Aggregation vs Inheritance

Anyone remember the war between Microsoft and IBM over aggregation versus inheritance?

It was basically the COM vs CORBA war. The Workplace Shell in OS/2 was based on inheritance - if you wanted to extend the shell, you subclassed one of the shell objects and overrode functions. Explorer, in Windows, being based on COM, went the other way - aggregation. The shell defined interfaces, and you implemented those interfaces.

A quote from the IBM side:

"Inheritance is dangerous, so Microsoft's COM won't support it.
It's like saying divide-by-zero is dangerous, so let's remove
the divide operation from our microprocessors."
-- Cliff Reeves, IBM Director of Objects

I wonder if IBM still has a Director of Objects. Anyway, I was reading Effective Java on Safari and I ran across this statement:

The main disadvantage of static factory methods is that classes without public or protected constructors cannot be subclassed. The same is true for nonpublic classes returned by public static factories. For example, it is impossible to subclass any of the convenience implementation classes in the Collections Framework. Arguably this can be a blessing in disguise, as it encourages programmers to use composition instead of inheritance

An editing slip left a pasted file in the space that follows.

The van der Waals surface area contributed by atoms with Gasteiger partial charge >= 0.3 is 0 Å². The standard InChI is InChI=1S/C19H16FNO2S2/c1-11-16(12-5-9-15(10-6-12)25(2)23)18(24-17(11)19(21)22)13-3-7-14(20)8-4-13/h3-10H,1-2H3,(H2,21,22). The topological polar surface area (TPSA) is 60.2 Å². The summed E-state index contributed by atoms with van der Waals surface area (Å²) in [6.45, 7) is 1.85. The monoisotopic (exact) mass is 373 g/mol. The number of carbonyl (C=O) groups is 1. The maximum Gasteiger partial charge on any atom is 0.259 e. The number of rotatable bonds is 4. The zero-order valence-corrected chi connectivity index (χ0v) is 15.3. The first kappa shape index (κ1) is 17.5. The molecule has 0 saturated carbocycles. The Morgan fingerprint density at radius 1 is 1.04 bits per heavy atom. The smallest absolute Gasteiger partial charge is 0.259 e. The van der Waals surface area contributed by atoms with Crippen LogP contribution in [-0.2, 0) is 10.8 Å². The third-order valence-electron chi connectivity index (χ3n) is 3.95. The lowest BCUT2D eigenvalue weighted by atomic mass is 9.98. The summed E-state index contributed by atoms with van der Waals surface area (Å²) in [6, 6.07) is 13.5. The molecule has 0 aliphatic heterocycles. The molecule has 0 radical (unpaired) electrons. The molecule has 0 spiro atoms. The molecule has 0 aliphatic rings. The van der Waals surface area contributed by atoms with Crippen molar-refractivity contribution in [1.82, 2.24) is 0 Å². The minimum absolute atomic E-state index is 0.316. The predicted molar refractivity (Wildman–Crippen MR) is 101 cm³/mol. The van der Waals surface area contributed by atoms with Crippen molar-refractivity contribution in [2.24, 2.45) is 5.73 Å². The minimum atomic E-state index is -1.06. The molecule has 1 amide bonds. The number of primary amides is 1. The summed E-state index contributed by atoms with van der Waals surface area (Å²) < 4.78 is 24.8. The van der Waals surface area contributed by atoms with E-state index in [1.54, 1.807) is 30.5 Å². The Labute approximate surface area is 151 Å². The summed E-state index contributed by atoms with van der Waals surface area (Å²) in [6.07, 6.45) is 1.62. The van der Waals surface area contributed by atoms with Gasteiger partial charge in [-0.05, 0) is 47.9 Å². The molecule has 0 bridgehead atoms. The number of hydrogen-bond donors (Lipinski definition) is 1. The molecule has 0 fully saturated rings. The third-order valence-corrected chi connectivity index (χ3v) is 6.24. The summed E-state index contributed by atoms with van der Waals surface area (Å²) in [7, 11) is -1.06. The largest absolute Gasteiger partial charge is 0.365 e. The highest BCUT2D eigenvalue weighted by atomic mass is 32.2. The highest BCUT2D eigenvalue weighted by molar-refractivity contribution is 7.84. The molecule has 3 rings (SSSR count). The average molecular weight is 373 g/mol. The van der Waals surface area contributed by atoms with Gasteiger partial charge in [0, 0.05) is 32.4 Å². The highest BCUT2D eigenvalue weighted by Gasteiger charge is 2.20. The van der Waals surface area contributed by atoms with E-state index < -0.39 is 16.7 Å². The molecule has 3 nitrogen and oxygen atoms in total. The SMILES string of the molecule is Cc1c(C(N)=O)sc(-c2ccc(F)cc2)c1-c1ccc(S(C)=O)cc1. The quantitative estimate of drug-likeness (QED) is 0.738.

For some reason I guess I assumed Java would have gone the IBM way (which seemed to be the anti-Microsoft way, and Sun is all about choosing the anti-Microsoft way whenever they can) but fortunately it seems everyone agreed that COM's model of aggregation (composition) works better in the real world, and that adding functionality by subclassing and multiple inheritance wasn't the way to build a system. Cool.